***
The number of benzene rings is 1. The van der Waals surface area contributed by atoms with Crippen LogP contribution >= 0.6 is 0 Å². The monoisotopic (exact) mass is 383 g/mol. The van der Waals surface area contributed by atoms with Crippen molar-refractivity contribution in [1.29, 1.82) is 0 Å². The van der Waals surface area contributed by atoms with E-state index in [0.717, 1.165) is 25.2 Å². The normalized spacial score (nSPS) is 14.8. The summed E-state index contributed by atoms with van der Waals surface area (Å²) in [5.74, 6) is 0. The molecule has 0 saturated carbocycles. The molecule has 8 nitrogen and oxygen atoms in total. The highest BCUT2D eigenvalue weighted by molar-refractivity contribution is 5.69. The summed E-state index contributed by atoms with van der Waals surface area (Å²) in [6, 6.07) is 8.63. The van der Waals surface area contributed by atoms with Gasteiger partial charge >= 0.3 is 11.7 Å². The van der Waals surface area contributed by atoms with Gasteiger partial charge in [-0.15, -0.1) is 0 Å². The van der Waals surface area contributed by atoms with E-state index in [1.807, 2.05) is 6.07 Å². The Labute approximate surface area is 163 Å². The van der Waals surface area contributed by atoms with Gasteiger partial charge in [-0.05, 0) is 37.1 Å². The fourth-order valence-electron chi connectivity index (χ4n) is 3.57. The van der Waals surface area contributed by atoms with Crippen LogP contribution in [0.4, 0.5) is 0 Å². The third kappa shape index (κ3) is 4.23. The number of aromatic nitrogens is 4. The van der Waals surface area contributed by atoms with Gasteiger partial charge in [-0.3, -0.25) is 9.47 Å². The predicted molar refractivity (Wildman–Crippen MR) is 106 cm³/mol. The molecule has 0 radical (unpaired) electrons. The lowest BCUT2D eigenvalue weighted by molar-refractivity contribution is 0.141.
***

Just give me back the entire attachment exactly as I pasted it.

The number of benzene rings is 1. The van der Waals surface area contributed by atoms with Crippen LogP contribution >= 0.6 is 0 Å². The monoisotopic (exact) mass is 383 g/mol. The van der Waals surface area contributed by atoms with Crippen molar-refractivity contribution in [1.29, 1.82) is 0 Å². The van der Waals surface area contributed by atoms with E-state index in [0.717, 1.165) is 25.2 Å². The normalized spacial score (nSPS) is 14.8. The summed E-state index contributed by atoms with van der Waals surface area (Å²) in [5.74, 6) is 0. The molecule has 0 saturated carbocycles. The molecule has 8 nitrogen and oxygen atoms in total. The highest BCUT2D eigenvalue weighted by molar-refractivity contribution is 5.69. The summed E-state index contributed by atoms with van der Waals surface area (Å²) in [6, 6.07) is 8.63. The van der Waals surface area contributed by atoms with Gasteiger partial charge >= 0.3 is 11.7 Å². The van der Waals surface area contributed by atoms with Gasteiger partial charge in [-0.15, -0.1) is 0 Å². The van der Waals surface area contributed by atoms with E-state index in [1.807, 2.05) is 6.07 Å². The Labute approximate surface area is 163 Å². The van der Waals surface area contributed by atoms with Gasteiger partial charge in [-0.05, 0) is 37.1 Å². The fourth-order valence-electron chi connectivity index (χ4n) is 3.57. The van der Waals surface area contributed by atoms with Crippen LogP contribution in [0.4, 0.5) is 0 Å². The third kappa shape index (κ3) is 4.23. The number of aromatic nitrogens is 4. The van der Waals surface area contributed by atoms with Gasteiger partial charge in [-0.3, -0.25) is 9.47 Å². The predicted molar refractivity (Wildman–Crippen MR) is 106 cm³/mol. The molecule has 0 radical (unpaired) electrons. The lowest BCUT2D eigenvalue weighted by molar-refractivity contribution is 0.141.